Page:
In April of this year, I had lunch with my friend and brother Bruce Binkley who serves as one of our shepherds at the Broken Arrow church.  He had recently returned from a Board of Trustees meeting at Harding University in Searcy, Arkansas, where he had engaged in some conversations about the benefit of ministers taking an annual, week-long sabbatical for the purpose of spiritual renewal.  Bruce inquired about my level of interest in the idea and asked whether I felt that this would be a worthwhile endeavor.  My immediate response was that my interest level was off the charts and I believed that it would be immensely beneficial.  The sabbatical would not be considered additional vacation time or an opportunity for a family trip of some sort, but a week to refill and refresh one’s heart, mind, and soul with the things of the Spirit.  It could take a variety of forms: a week spent at a conference or lectureship, a short-course at a seminary or graduate school of theology, or a personal spiritual retreat.  It was the latter of these that immediately captivated my interest and anticipation.  After a subsequent discussion of the concept with the entire eldership and ministry staff, it was decided that each of the ministers would be encouraged to take an annual sabbatical, the details of which were to be worked out each year by the minister and his shepherding group.

I knew immediately where I wanted to go for my inaugural sabbatical.  My first step was to have a conversation with Kim and make sure that it would not be a hardship on her for me to be away for a week in September (it was May at the time).  I always have concerns about leaving her to care for Coleman alone, given that his circumstances can go from “zero to crisis” in a very short time.  True to her nature and spirit, she loved the idea, immediately saw the value and benefit of a sabbatical, and enthusiastically encouraged me to begin making plans.  After getting a green light on my proposal from the elders who work most closely in overseeing my ministry, I contacted the Retreat Center at the Abbey of Gethsemani near Bardstown, Kentucky, and inquired about the availability of accommodations for a weekday retreat in mid-September.  Within 5 minutes, I received a very cordial email reply and had a reservation for September 17-21.

The Abbey of Gethsemani is a Cistercian (Trappist) monastery, founded on December 21, 1848, and nestled in the rolling hills of Nelson County, Kentucky, about 50 miles south of Louisville.  For 27 years it was the home of noted Catholic author and Trappist monk Thomas Merton.  In keeping with the Benedictine Rule, hospitality and the receiving of guests remain a vital part of the life of this monastic community.  People from all over the world and all backgrounds of faith are welcomed to the Abbey for personal, spiritual retreats that are “silent, unstructured, and undirected.”  In other words, you “do your own thing,” follow your own schedule, and pursue your own goals and interests for being there.  All that is asked of you is that you respectfully observe silence throughout the Retreat Center, the grounds and gardens, and the surrounding 2,000 acres of woodlands and trails where you are free to roam and reflect.  Meals are served in the dining room at set hours, and retreatants are welcome in the guest chapel (attendance entirely optional) during any of the seven liturgical hours of prayer that are observed daily by the resident monks.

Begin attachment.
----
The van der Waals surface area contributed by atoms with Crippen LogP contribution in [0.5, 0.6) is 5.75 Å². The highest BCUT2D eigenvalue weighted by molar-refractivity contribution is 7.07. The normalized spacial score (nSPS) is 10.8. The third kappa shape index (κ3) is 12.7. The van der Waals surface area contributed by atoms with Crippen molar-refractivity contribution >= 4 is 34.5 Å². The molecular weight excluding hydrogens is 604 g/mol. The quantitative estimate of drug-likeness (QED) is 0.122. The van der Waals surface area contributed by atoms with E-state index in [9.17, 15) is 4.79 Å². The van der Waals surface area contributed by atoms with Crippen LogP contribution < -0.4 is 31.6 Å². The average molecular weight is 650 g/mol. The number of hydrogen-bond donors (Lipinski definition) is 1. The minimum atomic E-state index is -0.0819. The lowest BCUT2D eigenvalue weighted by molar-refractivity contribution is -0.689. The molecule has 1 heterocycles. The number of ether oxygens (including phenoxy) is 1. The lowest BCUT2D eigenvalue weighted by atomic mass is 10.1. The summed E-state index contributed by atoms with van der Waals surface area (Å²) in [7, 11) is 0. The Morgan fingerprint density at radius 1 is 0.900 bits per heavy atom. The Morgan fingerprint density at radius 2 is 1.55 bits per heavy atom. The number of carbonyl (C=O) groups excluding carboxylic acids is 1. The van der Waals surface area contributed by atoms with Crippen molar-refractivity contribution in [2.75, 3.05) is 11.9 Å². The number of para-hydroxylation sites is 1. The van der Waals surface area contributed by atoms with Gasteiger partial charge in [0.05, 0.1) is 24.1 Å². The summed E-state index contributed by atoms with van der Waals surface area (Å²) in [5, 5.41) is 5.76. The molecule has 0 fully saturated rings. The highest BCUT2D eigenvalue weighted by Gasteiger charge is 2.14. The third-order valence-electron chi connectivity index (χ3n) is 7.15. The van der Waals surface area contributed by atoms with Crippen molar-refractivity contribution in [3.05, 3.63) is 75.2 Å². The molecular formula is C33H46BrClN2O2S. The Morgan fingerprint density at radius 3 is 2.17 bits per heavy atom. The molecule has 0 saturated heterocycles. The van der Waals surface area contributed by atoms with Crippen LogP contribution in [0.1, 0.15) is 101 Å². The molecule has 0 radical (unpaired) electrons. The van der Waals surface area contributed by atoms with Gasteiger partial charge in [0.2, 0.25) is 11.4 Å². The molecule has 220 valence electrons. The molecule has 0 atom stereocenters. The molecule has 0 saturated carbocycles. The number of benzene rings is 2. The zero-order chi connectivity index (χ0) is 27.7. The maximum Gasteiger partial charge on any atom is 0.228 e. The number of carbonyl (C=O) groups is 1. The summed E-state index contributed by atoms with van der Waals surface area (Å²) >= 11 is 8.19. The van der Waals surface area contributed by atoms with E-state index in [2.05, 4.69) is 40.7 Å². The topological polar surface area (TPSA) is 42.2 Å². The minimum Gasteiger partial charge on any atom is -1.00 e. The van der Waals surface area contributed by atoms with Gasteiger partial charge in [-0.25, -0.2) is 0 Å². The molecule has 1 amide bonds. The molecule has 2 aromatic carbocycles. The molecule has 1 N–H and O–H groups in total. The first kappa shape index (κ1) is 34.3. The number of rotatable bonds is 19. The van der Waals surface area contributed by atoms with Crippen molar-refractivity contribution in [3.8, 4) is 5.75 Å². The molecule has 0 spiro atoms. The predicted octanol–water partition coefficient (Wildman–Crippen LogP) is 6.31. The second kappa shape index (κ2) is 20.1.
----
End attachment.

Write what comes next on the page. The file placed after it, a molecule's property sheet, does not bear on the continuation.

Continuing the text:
What drew me to the Abbey of Gethsemani for my sabbatical was my desire to unplug for five days (no cell phone, laptop, Internet, newspaper, TV, radio) in a setting of solitude, serenity, and silence in which I could pray, read and meditate on Scripture, think, reflect, assess, confess, decompress, and recommit.  The distraction-free environment would allow me long blocks of uninterrupted time to focus on spiritual sustenance from the Word, supplication to the Father, and a sabbath for my body and my soul.

So, after teaching my Bible class and preaching in Broken Arrow on Sunday morning, September 16, enjoying lunch with my family and our Life Group, and leading the small group Bible study in our home in the early afternoon, I boarded a plane for Louisville.  I overnighted in the River City where I lived for three years as a child, then hit the road on Monday morning, taking the scenic route down U.S. Highway 31-E through Bardstown.  I took the turn on Highway 247 toward the monastery and pulled into the Retreat Center at 11:00 for check-in.

My materials for the week were my Bible and some blank legal pads.  My only agenda was a heart in need of respite, refreshment, and renewal.

In the posts that follow over the days ahead, I will share some selected insights, impressions, and journal entries from my sabbatical.  It was an incredible week on many different levels, and I hope that visitors to this blog will be encouraged by reading and reliving the experience with me.